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 Steering-column gear shift

The steering column switch can be recognized externally by a much more stable lever than the turn signal switch, usually on the opposite side to the steering column. The center shift lever is missing accordingly. It is true that you have to let go of the steering wheel to operate it, you are pretty close to the steering wheel rim.

It first appeared in the USA in the late 1930s. There are probably two main reasons for the introduction. First of all, there is the automatic gearbox shown above, which was only just introduced, e.g. to attract more women as buyers, and because it only has two gears, it really does not require a complicated selector lever.

The second reason might be the bench seat, which was so popular not only in the USA at the time. Not only does it allow three people to sit upfront, but also easy switching, e.g. from the driver's to the passenger side. Center shift levers are more of a nuisance. The column shift was later adopted in Europe too, although the manual transmission was much more common here.

Admittedly, it was never considered particularly sporty. Rather something for relaxed types of drivers. It wasn't far to the gear shift. And it was good for the transmission, too, because nobody would have thought of parking their hand on a shift stick behind the steering wheel. Incidentally, one does this gear shift an injustice, because it was actually quite quick to operate. Only at that time the switching paths were still quite long.

Only the operation had to be explained to some newcomers to the vehicle in question. Absolutely leading was the shift pattern with first gear up front. This meant that the shift level was firmly 1st/2nd gear. Those for the third and fourth gear were behind, so further away in relation to the driver. To the reverse gear, you had to pull the lever even further towards you via a lock and then push it up.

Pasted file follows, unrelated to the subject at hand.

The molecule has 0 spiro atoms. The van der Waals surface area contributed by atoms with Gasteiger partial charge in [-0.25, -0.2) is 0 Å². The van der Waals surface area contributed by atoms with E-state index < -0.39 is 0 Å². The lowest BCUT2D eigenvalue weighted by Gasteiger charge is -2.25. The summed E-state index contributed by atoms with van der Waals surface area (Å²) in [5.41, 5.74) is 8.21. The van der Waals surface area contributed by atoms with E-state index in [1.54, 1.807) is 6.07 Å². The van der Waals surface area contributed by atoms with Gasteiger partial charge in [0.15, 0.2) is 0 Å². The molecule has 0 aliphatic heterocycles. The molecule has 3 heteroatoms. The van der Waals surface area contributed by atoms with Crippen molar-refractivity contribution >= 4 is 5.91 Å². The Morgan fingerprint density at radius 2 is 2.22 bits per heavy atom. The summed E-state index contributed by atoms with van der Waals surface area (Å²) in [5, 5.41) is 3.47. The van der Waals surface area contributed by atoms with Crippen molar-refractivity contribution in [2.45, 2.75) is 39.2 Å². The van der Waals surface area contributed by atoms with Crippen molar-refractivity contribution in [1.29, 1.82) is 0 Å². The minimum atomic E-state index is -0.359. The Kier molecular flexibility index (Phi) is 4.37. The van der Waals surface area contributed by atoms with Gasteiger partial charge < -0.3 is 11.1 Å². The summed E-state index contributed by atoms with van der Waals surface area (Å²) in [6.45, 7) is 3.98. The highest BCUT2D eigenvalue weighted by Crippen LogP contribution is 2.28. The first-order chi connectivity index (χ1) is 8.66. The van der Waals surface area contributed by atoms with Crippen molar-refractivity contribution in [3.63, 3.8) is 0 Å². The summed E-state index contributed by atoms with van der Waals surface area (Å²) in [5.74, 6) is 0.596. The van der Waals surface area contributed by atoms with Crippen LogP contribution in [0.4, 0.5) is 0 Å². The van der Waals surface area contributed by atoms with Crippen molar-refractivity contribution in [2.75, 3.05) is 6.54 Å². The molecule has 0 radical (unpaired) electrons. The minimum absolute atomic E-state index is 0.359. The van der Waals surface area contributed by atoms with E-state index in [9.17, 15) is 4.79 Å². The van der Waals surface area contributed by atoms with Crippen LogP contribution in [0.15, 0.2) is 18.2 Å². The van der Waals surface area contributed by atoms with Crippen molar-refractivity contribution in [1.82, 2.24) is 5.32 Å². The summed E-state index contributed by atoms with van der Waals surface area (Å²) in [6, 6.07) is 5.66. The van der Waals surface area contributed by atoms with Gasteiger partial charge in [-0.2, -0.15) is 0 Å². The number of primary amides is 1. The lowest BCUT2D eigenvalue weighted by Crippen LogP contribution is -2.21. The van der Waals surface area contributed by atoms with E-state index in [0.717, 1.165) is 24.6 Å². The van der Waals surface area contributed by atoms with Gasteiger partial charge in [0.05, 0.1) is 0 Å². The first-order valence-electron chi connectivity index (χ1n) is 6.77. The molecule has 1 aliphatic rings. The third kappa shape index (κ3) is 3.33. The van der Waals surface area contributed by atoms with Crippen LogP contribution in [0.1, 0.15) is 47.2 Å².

But there was also, e.g. at Auto Union, the opposite shift pattern with the first gear at the bottom at the back. Just like the Trabant, with its direct linkage gearshift, sorts the gears completely differently than the French. Incidentally, this type of gearshift is not at all comparable to the steering wheel gearshift, which has a much more indirect route to the gearbox.

Basically, a rod parallel to the steering column is turned in one direction for gears R, 1 and 3 and in the other direction for gears 2 and 4. The switching level is changed by moving the rod relative to the steering column. Of course, the construction would have been a lot more complex if it had lived through the era of steering wheels that could be adjusted in all directions.

But it came to an end even before that, when only individual front seats became common, which then fixed the occupants a little later with more lateral support and three-point belts. It was the beginning from center consoles down to compact cars and a boon for airbag alignment. Perhaps one can turn a blind eye and call the shift paddles the legitimate successor to the steering-column gear shift

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